Blockchain May Hold Key to Economic Growth in Former Soviet Republics

While the world’s largest countries remain hesitant about cryptocurrencies and blockchain – and often even hostile and distrustful – smaller countries have been embracing the technology in a bid to boost their struggling economies. One good example is former Soviet republics, such as Armenia and Belarus, which have been recently very serious about adopting the crypto economy.

Belarus made the headlines in late 2017, when it enacted the law “On the Development of the Digital Economy,” becoming one of the first countries in the world to legalize cryptocurrencies, crypto-mining and initial coin offerings (ICOs).

In accordance with the legislation, digital token transactions will be tax-free, and residents will be exempt from value-added tax on any transactions involving coins or tokens through January 1, 2023.

In addition, cryptocurrency mining and exchange won’t be considered entrepreneurship, so companies and individuals operating in the area won’t need licenses or any other form or registration.

Kickstarting a Sluggish Economy

At first sight, that move by the Eastern European country, known for its authoritarian regime with President Alexander Lukashenko at the helm and heavily state-controlled economy, was unexpected.

However, Belarus has been looking for ways to kick-start its sluggish economy, dependent on energy supplies from neighboring Russia, without drastic reforms, such as sweeping privatization of traditional industries, for quite a few years now.

And the IT industry is one of the direction the country’s leadership has been exploring. Its High-Tech Park (HTP), which has been around for more than 10 years, reported a record $1 billion USD in exports in 2017, a 20 percent increase from the previous year.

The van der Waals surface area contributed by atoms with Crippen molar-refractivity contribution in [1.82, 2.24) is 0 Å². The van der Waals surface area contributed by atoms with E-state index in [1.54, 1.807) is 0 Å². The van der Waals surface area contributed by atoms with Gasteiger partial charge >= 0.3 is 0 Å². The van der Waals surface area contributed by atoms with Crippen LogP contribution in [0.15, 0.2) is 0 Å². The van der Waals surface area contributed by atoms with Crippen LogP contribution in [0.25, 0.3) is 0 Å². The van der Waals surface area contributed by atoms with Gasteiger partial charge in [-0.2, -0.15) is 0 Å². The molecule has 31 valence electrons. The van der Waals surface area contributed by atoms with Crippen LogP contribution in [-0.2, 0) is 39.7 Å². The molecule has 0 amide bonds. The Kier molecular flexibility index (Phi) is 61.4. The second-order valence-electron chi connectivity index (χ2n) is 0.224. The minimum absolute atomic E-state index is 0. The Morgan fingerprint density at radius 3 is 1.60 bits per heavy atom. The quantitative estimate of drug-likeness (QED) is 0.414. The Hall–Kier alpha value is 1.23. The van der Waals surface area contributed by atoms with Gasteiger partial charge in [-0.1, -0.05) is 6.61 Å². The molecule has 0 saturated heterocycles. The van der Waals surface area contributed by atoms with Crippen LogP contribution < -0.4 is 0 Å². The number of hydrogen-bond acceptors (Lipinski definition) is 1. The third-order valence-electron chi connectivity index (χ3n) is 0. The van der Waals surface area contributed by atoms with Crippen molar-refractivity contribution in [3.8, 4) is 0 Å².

Along the same lines, Belarus is launching university-level courses for cryptocurrencies and blockchain at the country’s flagship Belarusian State University this year.

Still, circulation of cryptocurrencies and tokens in Belarus remains limited, the country’s National Bank clarified in mid-February. Digital assets can be legally exchanged for Belarusian rubles and other fiat currencies, but they cannot be used to pay for goods and services for now.

Armenia

Tax Breaks, Free Economic Zones in Armenia

The Caucasian republic of Armenia seems to be following closely in Belarus’ footsteps. Similarly to Belarus, the country has a track record in fostering development of techno parks and the IT industry and it is now preparing to step into the crypto space.

In early February, a draft law was proposed, stipulating that any company or a citizen over the age of 18 could legally conduct crypto transactions or mine cryptocurrencies, with no permissions or licenses required.

Through 2024, no taxes will be imposed on crypto-related activities, while the space will also enjoy tax exemptions and other privileges.

Earlier this year, Armenia announced plans to create a free economic zone for tech startups, among which blockchain-based projects are expected to be prominent.

Just like Belarus, Armenia struggles to achieve economic growth and has trouble doing so with the traditional industries. Incidentally, both countries also seem to benefit from the education system in math and related fields, which they inherited from the Soviet era.

Georgia, Ukraine Also Catching Up

Other former Soviet countries that have been making steps towards adoption of blockchain are Georgia and Ukraine. Both countries are running e-government systems based on the technology, but they are yet to make steps towards legalizing the crypto economy.

Can these countries leapfrog others to lead in the blockchain and cryptocurrency space? Let’s hear your thoughts.


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